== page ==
>> Friday, August 13, 2010
The Devil of Nanking by Mo Hayder
Publication Date: 2004
Source: Purchased Used
The Short Version:
Two stories play out in 1990 Japan and 1937 China as a young Englishwoman and an aging Chinese scholar seek the same answers for different reasons.
Why I Read It:
I’d thoroughly enjoyed Mo Hayder’s first two books despite the disturbing nature of parts of them and am working my way through all of her books.
In 1937 Nanking China the invading Japanese army perpetrated a massacre the extent of which is still questioned and a source of controversy to this day.
In 1990 Japan a young Englishwoman named Grey with an odd past is in search of a film clip that is rumored to exist from the time of the Nanking massacre. She seeks out an aging Chinese professor who survived Nanking and clearly has secrets he wants to keep from her. Broke and with no place to stay, Grey meets up with a mysterious American man who gets her a job as a hostess in the nightclub where he works and a room where he lives.
Add to the mix a wheelchair bound elderly gangster with a scary nurse who may or may not have found the secret to immortality and let the stories spin and spiral together.
What I expect from Mo Hayder after reading her first two books is a good suspenseful book that may or may not have an easy to figure out mystery. The answer to the mystery is not necessarily the payoff in her books, because the trails through the story she weaves are just so intriguing, disturbing and nearly hypnotic that the journey might be better than the destination.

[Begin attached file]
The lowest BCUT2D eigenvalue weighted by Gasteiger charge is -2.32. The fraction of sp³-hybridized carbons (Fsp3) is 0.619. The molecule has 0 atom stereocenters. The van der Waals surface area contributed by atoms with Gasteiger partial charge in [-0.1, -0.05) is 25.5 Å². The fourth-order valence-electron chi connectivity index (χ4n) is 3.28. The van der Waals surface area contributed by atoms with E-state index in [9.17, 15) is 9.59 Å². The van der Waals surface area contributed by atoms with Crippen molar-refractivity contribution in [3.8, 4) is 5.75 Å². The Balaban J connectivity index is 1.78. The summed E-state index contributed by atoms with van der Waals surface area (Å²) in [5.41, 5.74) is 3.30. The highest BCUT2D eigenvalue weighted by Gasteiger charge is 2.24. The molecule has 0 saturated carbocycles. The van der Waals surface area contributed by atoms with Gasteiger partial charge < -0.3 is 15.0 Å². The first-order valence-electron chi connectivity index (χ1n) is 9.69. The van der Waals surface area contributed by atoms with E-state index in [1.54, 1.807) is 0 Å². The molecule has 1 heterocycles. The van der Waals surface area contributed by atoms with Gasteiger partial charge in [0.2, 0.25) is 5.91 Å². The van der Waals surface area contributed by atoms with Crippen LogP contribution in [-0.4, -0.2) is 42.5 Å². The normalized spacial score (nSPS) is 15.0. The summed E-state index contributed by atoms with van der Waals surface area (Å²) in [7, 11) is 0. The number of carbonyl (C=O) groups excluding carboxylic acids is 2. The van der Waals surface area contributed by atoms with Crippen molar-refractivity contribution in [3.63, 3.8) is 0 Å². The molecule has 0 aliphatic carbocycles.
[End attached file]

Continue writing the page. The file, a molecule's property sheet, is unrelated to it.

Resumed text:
This is all that and more. The story moves back and forth between 1990 Tokyo and 1937 Nanking. As Grey tries to find out if the professor really has film she wants, flashbacks tell of his life before and during the Japanese takeover of Nanking. There are some fairly disturbing and grotesque elements, but Hayder’s books in general are not for the faint of heart.
The main characters all have secrets that are doled out a little at a time. About halfway through the book I’d figured out the likely ending, but I didn’t care. The characters are all damaged, some in ways that are explained and others are left a bit mysterious. The tension and suspense builds in the two main storylines with some seriously scary folk involved in the outcomes of both of them. The atmosphere is heavy and well developed in both settings and despite the moving back and forth I felt immersed in both 1937 Nanking and 1990 Tokyo.
It’s a disturbing, haunting and suspenseful book and if you can handle the tough parts, Hayder is a great storyteller.